join: Not everything is perfect

Some of the more elegant tools in coreutils — like comm, sort or uniq — are fairly straightforward and easy to understand.

join, on the other hand, seems to require some inspection. In its simplest form, it makes sense:


Each line from each file is paired and output together. But here’s where things get complicated … or at least my brain wants to follow a different track:


One file is a line longer, so join refuses to join them, or will only join the ones that match. My logic tells me it should join them anyway, but use some sort of placeholder to show information is missing.

If I ask for an additional line with the -a flag, I get the last line but it’s pressed to the left — and you can see how that makes it look like that line belongs to the first list. And the -a flag seems cumbersome, since it requires me to know beforehand that one list or the other is missing data.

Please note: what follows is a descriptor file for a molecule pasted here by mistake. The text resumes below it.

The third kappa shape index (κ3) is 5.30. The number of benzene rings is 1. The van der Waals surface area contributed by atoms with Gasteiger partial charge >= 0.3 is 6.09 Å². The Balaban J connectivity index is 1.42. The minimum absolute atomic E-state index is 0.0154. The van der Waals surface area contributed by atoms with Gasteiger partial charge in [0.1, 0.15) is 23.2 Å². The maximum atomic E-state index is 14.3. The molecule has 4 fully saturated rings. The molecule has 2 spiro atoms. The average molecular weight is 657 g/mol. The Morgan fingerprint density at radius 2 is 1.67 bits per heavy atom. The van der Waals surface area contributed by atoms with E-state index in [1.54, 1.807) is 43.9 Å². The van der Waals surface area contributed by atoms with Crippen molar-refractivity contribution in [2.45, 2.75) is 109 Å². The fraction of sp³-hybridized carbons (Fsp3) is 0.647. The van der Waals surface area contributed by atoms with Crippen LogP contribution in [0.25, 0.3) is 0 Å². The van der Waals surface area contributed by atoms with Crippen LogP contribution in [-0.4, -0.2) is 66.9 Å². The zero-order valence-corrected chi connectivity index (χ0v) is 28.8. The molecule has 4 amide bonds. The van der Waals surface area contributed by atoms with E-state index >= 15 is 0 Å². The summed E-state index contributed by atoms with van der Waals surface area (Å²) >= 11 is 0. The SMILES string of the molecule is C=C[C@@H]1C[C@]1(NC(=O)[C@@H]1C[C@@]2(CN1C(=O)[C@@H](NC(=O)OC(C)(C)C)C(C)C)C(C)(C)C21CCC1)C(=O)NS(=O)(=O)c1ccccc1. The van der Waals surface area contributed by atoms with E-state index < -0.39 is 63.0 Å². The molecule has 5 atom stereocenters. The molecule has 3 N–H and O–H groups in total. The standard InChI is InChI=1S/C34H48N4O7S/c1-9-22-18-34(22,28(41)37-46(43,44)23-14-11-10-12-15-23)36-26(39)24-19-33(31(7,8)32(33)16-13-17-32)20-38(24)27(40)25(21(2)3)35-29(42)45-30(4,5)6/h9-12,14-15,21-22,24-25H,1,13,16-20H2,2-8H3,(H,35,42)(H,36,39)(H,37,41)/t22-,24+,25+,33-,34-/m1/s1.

And finally … if the lines aren’t prefixed, join shows nothing for its efforts. If they’re not sorted, the unsorted lines are spat out with a warning, in the center of everything else that worked. It’s a bit of a mess.


I understand how join works and I can abide by its rules and formatting, but it seems counterintuitive to me. Perhaps if I just want corresponding lines of two different files output on the same line, there’s another tool I should consider.

For what I’ve seen, join can do that, but it will take a little preparation from me. 😕

5 thoughts on “join: Not everything is perfect

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  2. darkstarsword

    Looks like it might be useful if you were trying to use sets or zip (as in functional programming, not the compression tool) from a shell script, but really if you have got to a point where you need functional programming or sets, you really shouldn’t be using shell – Python would be a much better choice.

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